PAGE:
• I think it will work as you expect. After you get it installed let me know if you require any assistance.

  3. Hello,

    Thanks for the article, very useful! But not as useful as the closest PL/SQL competitor tool…

    In that tool you could create the lines as many as you want without the need of creating it just by doing a “FOR UPDATE” before pasting the excel content.

    • sure, some tools offer more flexility in some spaces than others, we continue to make improvements, all while charging you $0

    • You can open an Service Request with My Oracle Support. Or unofficially you can add your idea to sqldeveloper.oracle.com – although that one might already be there. Search first, and if it’s there, you can vote it up.

  4. Tony Charen Reply

    Try import feature (right mouse button click on the table name) …

  5. I had no idea you could do this! I was actually coming to your blog to look into the Excel importing. I think this is great. I do think it automatically inserting the rows needed would be awesome.

  6. Anita Nokes Reply

    I tried the cut and paste from excel and received a very unhelpful error:
    One error saving changes to table xxx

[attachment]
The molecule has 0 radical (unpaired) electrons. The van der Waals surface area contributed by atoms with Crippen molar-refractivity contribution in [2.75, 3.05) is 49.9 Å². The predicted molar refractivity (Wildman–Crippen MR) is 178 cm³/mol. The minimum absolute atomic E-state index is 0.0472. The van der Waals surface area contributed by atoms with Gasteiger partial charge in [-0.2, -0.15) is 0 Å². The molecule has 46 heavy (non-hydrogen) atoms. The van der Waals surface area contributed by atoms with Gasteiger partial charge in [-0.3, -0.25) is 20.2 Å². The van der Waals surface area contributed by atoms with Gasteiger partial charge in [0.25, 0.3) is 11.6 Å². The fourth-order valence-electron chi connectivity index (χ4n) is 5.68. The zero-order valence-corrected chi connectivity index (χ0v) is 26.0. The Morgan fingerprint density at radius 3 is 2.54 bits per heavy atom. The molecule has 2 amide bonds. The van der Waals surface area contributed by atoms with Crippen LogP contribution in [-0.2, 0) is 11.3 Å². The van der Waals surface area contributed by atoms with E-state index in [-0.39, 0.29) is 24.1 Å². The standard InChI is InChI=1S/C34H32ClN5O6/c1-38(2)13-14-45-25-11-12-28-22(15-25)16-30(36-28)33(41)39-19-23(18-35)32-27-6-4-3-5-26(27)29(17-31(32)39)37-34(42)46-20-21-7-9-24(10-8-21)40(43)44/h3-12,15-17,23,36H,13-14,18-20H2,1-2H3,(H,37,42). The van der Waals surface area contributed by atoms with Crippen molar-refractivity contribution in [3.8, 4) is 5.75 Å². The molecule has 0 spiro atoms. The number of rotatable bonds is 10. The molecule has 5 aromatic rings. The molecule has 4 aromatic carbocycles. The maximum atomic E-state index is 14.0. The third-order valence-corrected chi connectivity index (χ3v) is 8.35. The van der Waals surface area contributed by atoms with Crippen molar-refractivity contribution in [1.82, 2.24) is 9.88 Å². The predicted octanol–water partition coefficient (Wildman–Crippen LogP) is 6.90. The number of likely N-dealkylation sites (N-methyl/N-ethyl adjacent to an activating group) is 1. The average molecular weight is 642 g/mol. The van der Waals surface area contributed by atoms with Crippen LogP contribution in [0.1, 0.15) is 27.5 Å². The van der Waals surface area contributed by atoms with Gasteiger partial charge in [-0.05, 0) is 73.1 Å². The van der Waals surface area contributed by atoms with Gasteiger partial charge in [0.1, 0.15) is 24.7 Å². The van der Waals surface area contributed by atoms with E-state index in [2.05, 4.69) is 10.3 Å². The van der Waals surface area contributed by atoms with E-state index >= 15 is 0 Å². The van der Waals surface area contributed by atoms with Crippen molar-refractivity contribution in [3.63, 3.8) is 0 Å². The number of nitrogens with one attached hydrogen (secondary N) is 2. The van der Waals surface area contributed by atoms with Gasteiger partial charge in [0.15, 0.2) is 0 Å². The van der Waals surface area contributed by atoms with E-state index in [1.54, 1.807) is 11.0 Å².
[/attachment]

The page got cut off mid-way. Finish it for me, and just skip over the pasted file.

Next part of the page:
Where do I look for a more complete explanation?
    Thank you for your posts, I find them most helpful and entertaining.

    • That does sound unhelpful. Did the data appear to paste in correctly when looking at in in the SQL Developer table grid?

      Did the log panel that showed the INSERT commands running show any additional information?

    • Ok, just figured out the cause of the error with no information.. My date format was incorrect.. There should be some indication that this is the issue though… Nice blog.. Thanks!

    • No, there was nothing in the log window other than the generic error. No inserts or ORA errors were ever logged.

    • So after having this happen for months, it looks like by going to Preferences -> Database -> Object Viewer and selecting Post Edits on Row Change gets rid of this error.. This is for errors with no description- “One error saving changes to table *.*” followed by a blank line. Sometimes it’s not the date format that causes this… The option seems to fix it.. Could be a bug. Just keeping people who search for this posted.